Park Theatre, London – until 29 February 2020
Love is the big theme of playwright James McDermott’s Time and Tide; unrequited, platonic and romantic. McDermott also deals with self-love – not in a narcissistic or creepy way. The text nudges people to be true to themselves and not to do what is expected, but what you really want. It’s also a coming out later in life story and a coming of age tale. It is also extremely funny, with plenty of smart wise-cracks from the main characters.
We meet May, played authentically by Wendy Nottingham, the owner of a café in which Time and Tide is set, dancing around to Frank Sinatra’s ‘New York, New York’. She is celebrating her plan to close the café and move in with her lover, referred to as her friend. May is a mentor to Josh Barrow’s conflicted Nemo, a young man who waited tables at her café, and is now leaving their small town in Norfolk to go to University. When Nemo comments, that his Nan has given him a rape alarm to protect him as “London’s full of dirty men”, Nemo’s retort is sharp and funny: “I hope so; Norfolk isn’t.”
The dialogue between May and Nemo has a call and response rhythm to it, reflecting their loving friendship and how well they know each other. May has a penchant for quoting lines from Bette Davis films, which she has instilled in Nemo along with her love of artists such as Sinatra.
She enjoys telling Nemo stories about her encounters with famous people. May claims that when she was 17, Bette came backstage, after she saw May dancing at the Pier’s Summer Special in 1979. May recounts how they had a lot in common as they were: “both glamorous, both gutsy. She phoned me every week ‘til she died she did. Bit much to be honest.” Yet another hilarious throwaway line.
However all is not as it seems, May is on the brink of selling her café but is struggling to decide whether to leave and move in with her ‘friend’ or whether to stay and keep the café open. May along with the earnest Ken, played by Paul Easom, who owns the bakery, are probably the last two independent businesses on the high street.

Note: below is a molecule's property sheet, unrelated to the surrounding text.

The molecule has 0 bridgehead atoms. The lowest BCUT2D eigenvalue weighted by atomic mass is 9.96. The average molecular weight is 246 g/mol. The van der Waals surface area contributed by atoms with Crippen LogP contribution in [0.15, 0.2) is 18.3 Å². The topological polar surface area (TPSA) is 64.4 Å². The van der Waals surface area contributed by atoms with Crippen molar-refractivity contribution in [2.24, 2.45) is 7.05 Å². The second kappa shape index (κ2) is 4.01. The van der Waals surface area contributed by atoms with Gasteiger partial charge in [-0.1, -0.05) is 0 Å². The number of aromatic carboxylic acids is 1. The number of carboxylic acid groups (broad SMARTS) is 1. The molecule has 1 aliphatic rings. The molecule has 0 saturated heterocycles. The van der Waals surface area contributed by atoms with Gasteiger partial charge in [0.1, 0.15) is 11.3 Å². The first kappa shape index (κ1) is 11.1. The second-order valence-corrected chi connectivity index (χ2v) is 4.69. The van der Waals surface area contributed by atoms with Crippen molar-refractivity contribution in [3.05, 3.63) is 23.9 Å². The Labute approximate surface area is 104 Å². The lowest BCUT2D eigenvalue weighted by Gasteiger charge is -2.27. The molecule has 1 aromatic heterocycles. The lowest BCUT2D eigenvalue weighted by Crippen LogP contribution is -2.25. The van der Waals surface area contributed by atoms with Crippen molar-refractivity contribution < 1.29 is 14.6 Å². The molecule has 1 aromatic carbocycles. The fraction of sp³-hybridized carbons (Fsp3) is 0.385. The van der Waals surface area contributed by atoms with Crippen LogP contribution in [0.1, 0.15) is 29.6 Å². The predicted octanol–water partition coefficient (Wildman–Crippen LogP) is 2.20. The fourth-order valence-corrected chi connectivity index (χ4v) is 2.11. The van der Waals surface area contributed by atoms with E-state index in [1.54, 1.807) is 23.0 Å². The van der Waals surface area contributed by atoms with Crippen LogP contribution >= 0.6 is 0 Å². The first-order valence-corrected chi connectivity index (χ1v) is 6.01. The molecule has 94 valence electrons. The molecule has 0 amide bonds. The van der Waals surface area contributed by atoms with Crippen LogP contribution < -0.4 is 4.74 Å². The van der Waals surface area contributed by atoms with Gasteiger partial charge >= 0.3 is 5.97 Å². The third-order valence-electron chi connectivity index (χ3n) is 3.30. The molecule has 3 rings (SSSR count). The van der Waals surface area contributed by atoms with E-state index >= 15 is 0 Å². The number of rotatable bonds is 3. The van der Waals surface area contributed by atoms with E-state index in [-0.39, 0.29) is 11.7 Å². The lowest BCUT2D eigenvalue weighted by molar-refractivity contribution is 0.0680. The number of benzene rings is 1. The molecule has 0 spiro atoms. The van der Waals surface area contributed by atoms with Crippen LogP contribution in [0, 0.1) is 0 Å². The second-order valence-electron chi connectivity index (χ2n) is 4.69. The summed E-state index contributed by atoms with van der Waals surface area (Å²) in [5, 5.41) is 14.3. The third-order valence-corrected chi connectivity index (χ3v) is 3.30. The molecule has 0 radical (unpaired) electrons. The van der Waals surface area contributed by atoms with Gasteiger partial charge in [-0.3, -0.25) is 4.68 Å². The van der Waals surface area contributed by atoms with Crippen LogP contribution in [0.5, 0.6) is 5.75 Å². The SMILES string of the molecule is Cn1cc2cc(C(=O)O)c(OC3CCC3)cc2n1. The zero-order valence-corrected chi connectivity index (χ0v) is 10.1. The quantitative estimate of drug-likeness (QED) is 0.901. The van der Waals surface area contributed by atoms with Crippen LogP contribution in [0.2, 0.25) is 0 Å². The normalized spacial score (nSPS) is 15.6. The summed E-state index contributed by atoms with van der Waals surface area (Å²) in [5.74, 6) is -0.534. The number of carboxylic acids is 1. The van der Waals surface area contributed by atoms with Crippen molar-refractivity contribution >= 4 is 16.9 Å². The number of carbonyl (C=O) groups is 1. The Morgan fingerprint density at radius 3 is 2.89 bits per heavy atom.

All around them shops are boarded up and housing developments being built, with the multi-national chains such as Pret and Nandos encroaching. Easom is lovely as Ken. He has a fantastic monologue on how local businesses need to change to compete with chains, which is amusing, but also very current: “Mister and Missus Public want flat whites not flat pop. Peri-Peri butterfly burgers and grilled halloumi not salmonella and yesterday’s chips… You think I always sold brown baps and granary torpedoes… I saw which way wind were blowing when Greggs opened in town and I changed my stock. Folk just gotta change what they sell instead of selling up.”
In the meantime Ken has unrequited romantic feelings for May, and doesn’t realise that May is a lesbian, although May is aware that Ken is pining for her, it is bittersweet to see Ken’s overtures to May, which she neatly side steps. Nemo, labelled as the only gay in town, has unrequited love for his best friend Daz, played by Elliot Liburd with the bravado and macho quality of a young man who is in denial about his own sexuality.
James McDermott’s naturalistic and funny script is made socially realistic by the brilliant cast. Initially the characters go about their daily tasks with these matters rumbling just under the surface. They discuss routine matters, from their work to tv programmes as most people do, without addressing what they really feel. Misunderstandings, arguments and a hook up occurs.
The events that unfold over the course of the day are funny and poignant. Although Time and Tide ends on a hopeful note, it is not sickly sweet. The characters’ coming out and coming of age stories are grounded in the joys and disappointments of real life. The ending is just right for the characters.